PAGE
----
Part 2: What next?

You have now begun to learn how to vectorise your code. If you want to learn more about vector intrinsics, then take a look at the Intel Intrinsics Guide. This is an excellent interactive resource that describes all of the available vector intrinsics, and which version of SSE, AVX or AVX-512 is required.

If you want to learn more about using thin wrapper classes around intrinsics to write portable code, then take a look at the MultiFloat and MultiDouble classes that are part of Sire. These are used in Sire to write efficient, performance- and code-portable coulomb and LJ energy evaluations for Monte Carlo biomolecular simulations. An example of their use can be seen here (look around line 238 in the calcVacEnergyGeo function).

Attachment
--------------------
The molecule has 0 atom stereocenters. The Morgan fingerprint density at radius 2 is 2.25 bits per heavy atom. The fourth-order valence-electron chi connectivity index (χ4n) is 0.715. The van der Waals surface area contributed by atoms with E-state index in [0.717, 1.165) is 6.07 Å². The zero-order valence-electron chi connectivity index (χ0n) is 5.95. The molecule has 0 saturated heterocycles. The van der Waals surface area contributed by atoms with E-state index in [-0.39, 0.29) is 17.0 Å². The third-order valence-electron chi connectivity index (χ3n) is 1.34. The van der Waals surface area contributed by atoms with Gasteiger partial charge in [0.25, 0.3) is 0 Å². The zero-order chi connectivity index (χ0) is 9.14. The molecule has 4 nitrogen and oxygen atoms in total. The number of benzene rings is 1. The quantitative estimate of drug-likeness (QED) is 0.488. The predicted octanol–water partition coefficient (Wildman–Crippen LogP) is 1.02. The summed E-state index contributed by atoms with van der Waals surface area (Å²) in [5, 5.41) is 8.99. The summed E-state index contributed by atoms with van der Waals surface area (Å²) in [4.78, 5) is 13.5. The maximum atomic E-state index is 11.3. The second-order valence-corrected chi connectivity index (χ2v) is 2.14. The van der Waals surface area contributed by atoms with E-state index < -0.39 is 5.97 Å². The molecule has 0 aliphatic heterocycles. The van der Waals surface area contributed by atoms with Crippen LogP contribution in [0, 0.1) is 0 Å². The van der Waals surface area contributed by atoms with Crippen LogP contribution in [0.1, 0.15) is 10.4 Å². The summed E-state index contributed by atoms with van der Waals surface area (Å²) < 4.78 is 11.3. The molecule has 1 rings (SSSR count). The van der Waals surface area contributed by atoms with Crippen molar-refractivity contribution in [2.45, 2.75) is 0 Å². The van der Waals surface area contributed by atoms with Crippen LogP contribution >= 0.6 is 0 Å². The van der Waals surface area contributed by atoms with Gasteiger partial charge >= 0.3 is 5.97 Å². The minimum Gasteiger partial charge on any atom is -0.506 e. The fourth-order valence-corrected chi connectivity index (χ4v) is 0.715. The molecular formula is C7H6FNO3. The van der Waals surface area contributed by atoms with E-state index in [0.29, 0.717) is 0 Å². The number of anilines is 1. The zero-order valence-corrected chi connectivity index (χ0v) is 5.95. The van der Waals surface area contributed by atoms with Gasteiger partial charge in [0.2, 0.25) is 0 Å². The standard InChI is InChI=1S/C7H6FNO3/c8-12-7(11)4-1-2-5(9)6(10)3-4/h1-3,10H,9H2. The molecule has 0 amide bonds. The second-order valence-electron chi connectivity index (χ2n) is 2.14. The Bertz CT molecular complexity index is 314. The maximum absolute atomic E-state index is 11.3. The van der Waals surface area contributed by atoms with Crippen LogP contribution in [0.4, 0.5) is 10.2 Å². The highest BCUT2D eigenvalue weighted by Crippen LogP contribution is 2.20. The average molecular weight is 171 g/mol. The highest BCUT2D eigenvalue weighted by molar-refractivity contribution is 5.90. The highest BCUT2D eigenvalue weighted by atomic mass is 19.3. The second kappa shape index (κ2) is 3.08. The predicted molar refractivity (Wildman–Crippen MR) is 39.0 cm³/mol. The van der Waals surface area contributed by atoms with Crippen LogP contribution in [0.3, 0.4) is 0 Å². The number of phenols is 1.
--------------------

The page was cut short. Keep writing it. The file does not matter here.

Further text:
If you want to learn more about omp simd, then check out this article, which I found to be a really useful resource when putting this workshop together.

Finally, be aware that vectorisation is important for other (i.e. non-Intel) architectues. For example, ARM processors have Scalable Vector Extensions (SVE), which is the next generation of their previous NEON vector instructions.


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